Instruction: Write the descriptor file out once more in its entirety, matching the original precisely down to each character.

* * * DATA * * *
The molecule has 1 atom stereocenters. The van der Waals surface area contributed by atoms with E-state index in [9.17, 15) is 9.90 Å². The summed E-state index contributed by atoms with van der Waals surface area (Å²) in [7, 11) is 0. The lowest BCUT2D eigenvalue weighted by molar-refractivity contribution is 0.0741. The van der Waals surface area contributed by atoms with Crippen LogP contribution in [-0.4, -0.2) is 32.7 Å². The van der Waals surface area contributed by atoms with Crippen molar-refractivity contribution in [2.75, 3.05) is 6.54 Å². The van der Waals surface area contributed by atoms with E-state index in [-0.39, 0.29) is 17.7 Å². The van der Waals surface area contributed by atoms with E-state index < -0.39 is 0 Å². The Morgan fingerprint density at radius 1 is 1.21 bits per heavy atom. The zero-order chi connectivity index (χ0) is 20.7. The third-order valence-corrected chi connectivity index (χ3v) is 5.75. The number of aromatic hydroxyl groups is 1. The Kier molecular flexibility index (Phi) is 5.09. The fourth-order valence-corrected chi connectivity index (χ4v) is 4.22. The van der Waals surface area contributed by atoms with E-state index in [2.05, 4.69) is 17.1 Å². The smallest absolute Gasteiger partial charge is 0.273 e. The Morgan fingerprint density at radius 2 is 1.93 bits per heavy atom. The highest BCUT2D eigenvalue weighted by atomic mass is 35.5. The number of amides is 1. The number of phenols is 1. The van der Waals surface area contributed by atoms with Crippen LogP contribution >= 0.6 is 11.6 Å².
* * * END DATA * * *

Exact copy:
The molecule has 1 atom stereocenters. The van der Waals surface area contributed by atoms with E-state index in [9.17, 15) is 9.90 Å². The summed E-state index contributed by atoms with van der Waals surface area (Å²) in [7, 11) is 0. The lowest BCUT2D eigenvalue weighted by molar-refractivity contribution is 0.0741. The van der Waals surface area contributed by atoms with Crippen LogP contribution in [-0.4, -0.2) is 32.7 Å². The van der Waals surface area contributed by atoms with Crippen molar-refractivity contribution in [2.75, 3.05) is 6.54 Å². The van der Waals surface area contributed by atoms with E-state index in [-0.39, 0.29) is 17.7 Å². The van der Waals surface area contributed by atoms with E-state index < -0.39 is 0 Å². The Morgan fingerprint density at radius 1 is 1.21 bits per heavy atom. The zero-order chi connectivity index (χ0) is 20.7. The third-order valence-corrected chi connectivity index (χ3v) is 5.75. The number of aromatic hydroxyl groups is 1. The Kier molecular flexibility index (Phi) is 5.09. The fourth-order valence-corrected chi connectivity index (χ4v) is 4.22. The van der Waals surface area contributed by atoms with E-state index in [2.05, 4.69) is 17.1 Å². The smallest absolute Gasteiger partial charge is 0.273 e. The Morgan fingerprint density at radius 2 is 1.93 bits per heavy atom. The highest BCUT2D eigenvalue weighted by atomic mass is 35.5. The number of amides is 1. The number of phenols is 1. The van der Waals surface area contributed by atoms with Crippen LogP contribution >= 0.6 is 11.6 Å².